No photo
Asker
Posted about 2 years ago.

Thanks again.

However, I'm confused now that you say "even if they're working and married". The rules are pretty clear about marriage. Support ends there.

No photo
Asker
Posted about 2 years ago.

Also - this answer suggests there's a possible change in circumstances, which is why I asked the question again:
http://www.avvo.com/legal-answers/if-a-child-attending-school-over-18-gets-child-sup-350555.html#answer_482610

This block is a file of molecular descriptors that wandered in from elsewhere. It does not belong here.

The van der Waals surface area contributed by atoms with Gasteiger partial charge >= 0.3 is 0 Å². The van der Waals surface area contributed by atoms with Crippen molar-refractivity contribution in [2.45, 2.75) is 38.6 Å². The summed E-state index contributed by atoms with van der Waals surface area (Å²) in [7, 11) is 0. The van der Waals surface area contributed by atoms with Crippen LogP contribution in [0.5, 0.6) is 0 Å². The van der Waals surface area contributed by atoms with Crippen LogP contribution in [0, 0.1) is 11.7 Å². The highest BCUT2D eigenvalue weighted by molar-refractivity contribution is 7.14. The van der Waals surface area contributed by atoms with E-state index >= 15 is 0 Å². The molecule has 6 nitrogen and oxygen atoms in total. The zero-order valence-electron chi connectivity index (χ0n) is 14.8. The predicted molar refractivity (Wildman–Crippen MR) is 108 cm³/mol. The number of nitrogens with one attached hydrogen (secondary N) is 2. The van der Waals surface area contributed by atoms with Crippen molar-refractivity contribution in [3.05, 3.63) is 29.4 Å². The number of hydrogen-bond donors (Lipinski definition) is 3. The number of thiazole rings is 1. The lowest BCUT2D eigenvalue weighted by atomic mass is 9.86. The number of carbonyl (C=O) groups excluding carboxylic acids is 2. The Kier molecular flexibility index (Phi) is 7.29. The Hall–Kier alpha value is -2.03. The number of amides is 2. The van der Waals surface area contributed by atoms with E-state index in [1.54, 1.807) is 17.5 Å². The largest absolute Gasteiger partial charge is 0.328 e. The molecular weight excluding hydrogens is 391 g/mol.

No photo
Asker
Posted about 2 years ago.

BTW - I did read the Sandlin case and I believe the reason it did not fly was because the father disapproved of the girl living in a conjugal relationship, which did NOT fall under the rules of actually being married. Had the girl actually gotten married, the outcome would have been different.

For some reason, 'emancipation' with respect to self-support only counts for minors; not adult children (18-21) attending school.